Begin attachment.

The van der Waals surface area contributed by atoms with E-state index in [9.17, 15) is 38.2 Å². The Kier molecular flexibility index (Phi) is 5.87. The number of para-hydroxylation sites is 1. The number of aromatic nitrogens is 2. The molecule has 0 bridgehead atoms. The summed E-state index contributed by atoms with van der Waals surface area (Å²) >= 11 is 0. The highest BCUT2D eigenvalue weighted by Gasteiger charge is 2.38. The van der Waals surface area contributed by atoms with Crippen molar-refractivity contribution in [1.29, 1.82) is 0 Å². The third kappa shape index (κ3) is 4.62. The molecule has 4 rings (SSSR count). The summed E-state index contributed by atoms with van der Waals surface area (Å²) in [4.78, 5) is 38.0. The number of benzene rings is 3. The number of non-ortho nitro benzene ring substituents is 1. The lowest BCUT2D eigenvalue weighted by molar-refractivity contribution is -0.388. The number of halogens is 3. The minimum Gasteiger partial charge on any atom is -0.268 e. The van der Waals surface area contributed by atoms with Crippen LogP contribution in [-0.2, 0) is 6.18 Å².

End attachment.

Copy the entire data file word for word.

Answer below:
The van der Waals surface area contributed by atoms with E-state index in [9.17, 15) is 38.2 Å². The Kier molecular flexibility index (Phi) is 5.87. The number of para-hydroxylation sites is 1. The number of aromatic nitrogens is 2. The molecule has 0 bridgehead atoms. The summed E-state index contributed by atoms with van der Waals surface area (Å²) >= 11 is 0. The highest BCUT2D eigenvalue weighted by Gasteiger charge is 2.38. The van der Waals surface area contributed by atoms with Crippen molar-refractivity contribution in [1.29, 1.82) is 0 Å². The third kappa shape index (κ3) is 4.62. The molecule has 4 rings (SSSR count). The summed E-state index contributed by atoms with van der Waals surface area (Å²) in [4.78, 5) is 38.0. The number of benzene rings is 3. The number of non-ortho nitro benzene ring substituents is 1. The lowest BCUT2D eigenvalue weighted by molar-refractivity contribution is -0.388. The number of halogens is 3. The minimum Gasteiger partial charge on any atom is -0.268 e. The van der Waals surface area contributed by atoms with Crippen LogP contribution in [-0.2, 0) is 6.18 Å².